The best way I could think of putting the premise to the test was to slap the 507K on a pistol I wasn’t intimately familiar with and put it to use. Yes, that is completely unscientific and my findings are purely anecdotal. However, that is the best I could come up with and frankly I didn’t really have a choice since I didn’t have a fast and easy way to mount the 507K to any of the pistols that get regular trigger time.

The pistol selected for this endeavor was the Sig Sauer P365 XL. To be honest, the primary factor is that it is the only pistol I had available that I could mount the 507K on to. Nevertheless, it served the purpose as the P365 XL doesn’t get much trigger time. This might surprise readers who are well aware that the P365 XL is my favorite slimline defensive carry pistol. To put things into context, I seldomly carry the P365 XL. It also gets virtually no dry fire practice time. While I did put 500 rounds through it in the past twelve months and that may sound like a lot to some folks, it is an order of magnitude less than the rounds that went through the VP9 last year and about the same number of rounds that went through the Shadow 2 in the last month. So while I have some familiarity with the P365 XL, I am far less familiar with it than I am with the other pistols I just mentioned. Moreover, this means errors in grip and technique are more likely which, in turn, increases the likelihood that I will rely on the 230 MOA dashed ring for corrections.

Results from a 10-10-10 drill with the P365 XL / 507K ACSS combo

The optic trials began with a short trip to the local indoor range, which is open to the public, where I ran a few timed drills. As is typical of all the public ranges I have nearby, drawing from the holster is not allowed. In lieu of drawing from the holster for drills that start in the holster, I started with the gun on the bench to simulate a nightstand pick up. It’s not a perfect substitute, but it does force one to establish a grip and present the pistol as part of the drills.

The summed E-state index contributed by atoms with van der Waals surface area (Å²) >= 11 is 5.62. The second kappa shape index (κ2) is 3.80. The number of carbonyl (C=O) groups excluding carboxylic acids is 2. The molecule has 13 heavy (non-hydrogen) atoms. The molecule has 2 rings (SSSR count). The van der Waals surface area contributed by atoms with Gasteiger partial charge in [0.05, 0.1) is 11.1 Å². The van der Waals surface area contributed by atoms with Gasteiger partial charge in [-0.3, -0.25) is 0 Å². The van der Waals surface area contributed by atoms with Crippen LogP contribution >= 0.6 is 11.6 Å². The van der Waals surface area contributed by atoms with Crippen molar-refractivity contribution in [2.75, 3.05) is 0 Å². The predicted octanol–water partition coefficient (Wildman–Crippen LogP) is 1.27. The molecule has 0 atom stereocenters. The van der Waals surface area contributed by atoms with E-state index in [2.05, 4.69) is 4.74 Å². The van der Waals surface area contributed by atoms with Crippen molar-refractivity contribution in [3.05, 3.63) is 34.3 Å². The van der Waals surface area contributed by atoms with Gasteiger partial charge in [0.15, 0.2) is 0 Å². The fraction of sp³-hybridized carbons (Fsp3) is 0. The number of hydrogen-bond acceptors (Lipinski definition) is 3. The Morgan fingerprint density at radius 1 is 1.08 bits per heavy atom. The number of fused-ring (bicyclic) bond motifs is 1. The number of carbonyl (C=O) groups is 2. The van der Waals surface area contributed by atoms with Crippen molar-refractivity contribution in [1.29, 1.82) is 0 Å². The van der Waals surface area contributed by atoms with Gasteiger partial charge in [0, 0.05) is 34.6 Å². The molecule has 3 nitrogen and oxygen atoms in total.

Aside from noticing that I was shooting low and left with the P365 XL, there were a couple things I noticed during the range session with regards to the ACSS Vulcan Dot reticle. The first thing I noticed was that I was able to pick up the top edge of the 230 MOA dashed ring with my peripheral vision during the presentation of the pistol significantly earlier than I would normally pick up the “doughnut of death” reticle found on the standard 507K. This allowed me to smoothly adjust each pistol presentation naturally so that at full extension the center dot was consistently present. In my opinion this is a pretty big benefit and I found myself having very consistent and fast presentations as I warmed up. 

Another thing I noted was that I really wanted a larger aiming reference. The 3 MOA center dot requires more visual attention than a larger dot, the “doughnut of death”, or the 10 MOA chevron (found on the ACSS Vulcan Reticle that is available on the 507C) does. That said, I’m no longer certain that a larger aiming reference on an optic of this size would result in dramatically different results especially given they are mostly likely going to be mounted on smaller slimline pistols. My rationale for this begins with the fact that these smaller pistols tend to have a snappier recoil profile than larger duty sized pistols. That recoil profile generally translates into more muzzle flip which in combination with a small optic lens and frame means the aiming reference, regardless of its size, is going to be out of frame during recoil unless one has the ability to grip that pistol in a vice-like manner. This recoil recipe basically puts tracking the dot during recoil on hard mode. Furthermore, smaller pistols tend to be less forgiving to trigger manipulation and grip which translates into requiring more careful attentiveness to mechanical technique.